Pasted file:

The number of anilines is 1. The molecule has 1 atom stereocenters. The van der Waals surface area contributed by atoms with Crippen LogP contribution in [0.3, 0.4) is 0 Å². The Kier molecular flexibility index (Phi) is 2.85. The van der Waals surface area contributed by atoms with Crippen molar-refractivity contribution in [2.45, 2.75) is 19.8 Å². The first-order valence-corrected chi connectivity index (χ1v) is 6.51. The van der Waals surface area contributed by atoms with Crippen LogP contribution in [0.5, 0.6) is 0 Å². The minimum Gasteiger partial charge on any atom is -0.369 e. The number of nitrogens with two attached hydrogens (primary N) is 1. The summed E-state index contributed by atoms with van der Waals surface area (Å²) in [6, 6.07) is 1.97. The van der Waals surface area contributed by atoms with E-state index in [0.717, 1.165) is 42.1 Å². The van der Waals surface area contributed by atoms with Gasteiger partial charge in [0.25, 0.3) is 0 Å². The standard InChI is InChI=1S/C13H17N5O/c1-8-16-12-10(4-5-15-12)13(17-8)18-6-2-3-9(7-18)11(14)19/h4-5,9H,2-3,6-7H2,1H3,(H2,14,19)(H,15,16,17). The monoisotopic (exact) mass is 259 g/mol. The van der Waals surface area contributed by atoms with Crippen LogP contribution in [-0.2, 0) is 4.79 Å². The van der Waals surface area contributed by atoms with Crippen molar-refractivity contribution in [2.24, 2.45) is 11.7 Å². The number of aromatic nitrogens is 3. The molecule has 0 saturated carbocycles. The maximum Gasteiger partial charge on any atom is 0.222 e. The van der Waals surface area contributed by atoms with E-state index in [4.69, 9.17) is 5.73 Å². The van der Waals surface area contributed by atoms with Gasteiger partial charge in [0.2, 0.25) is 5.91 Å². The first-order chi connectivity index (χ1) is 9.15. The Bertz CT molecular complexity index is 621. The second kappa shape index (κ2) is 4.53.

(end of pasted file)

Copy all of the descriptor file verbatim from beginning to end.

The number of anilines is 1. The molecule has 1 atom stereocenters. The van der Waals surface area contributed by atoms with Crippen LogP contribution in [0.3, 0.4) is 0 Å². The Kier molecular flexibility index (Phi) is 2.85. The van der Waals surface area contributed by atoms with Crippen molar-refractivity contribution in [2.45, 2.75) is 19.8 Å². The first-order valence-corrected chi connectivity index (χ1v) is 6.51. The van der Waals surface area contributed by atoms with Crippen LogP contribution in [0.5, 0.6) is 0 Å². The minimum Gasteiger partial charge on any atom is -0.369 e. The number of nitrogens with two attached hydrogens (primary N) is 1. The summed E-state index contributed by atoms with van der Waals surface area (Å²) in [6, 6.07) is 1.97. The van der Waals surface area contributed by atoms with E-state index in [0.717, 1.165) is 42.1 Å². The van der Waals surface area contributed by atoms with Gasteiger partial charge in [0.25, 0.3) is 0 Å². The standard InChI is InChI=1S/C13H17N5O/c1-8-16-12-10(4-5-15-12)13(17-8)18-6-2-3-9(7-18)11(14)19/h4-5,9H,2-3,6-7H2,1H3,(H2,14,19)(H,15,16,17). The monoisotopic (exact) mass is 259 g/mol. The van der Waals surface area contributed by atoms with Crippen LogP contribution in [-0.2, 0) is 4.79 Å². The van der Waals surface area contributed by atoms with Crippen molar-refractivity contribution in [2.24, 2.45) is 11.7 Å². The number of aromatic nitrogens is 3. The molecule has 0 saturated carbocycles. The maximum Gasteiger partial charge on any atom is 0.222 e. The van der Waals surface area contributed by atoms with E-state index in [4.69, 9.17) is 5.73 Å². The van der Waals surface area contributed by atoms with Gasteiger partial charge in [0.2, 0.25) is 5.91 Å². The first-order chi connectivity index (χ1) is 9.15. The Bertz CT molecular complexity index is 621. The second kappa shape index (κ2) is 4.53.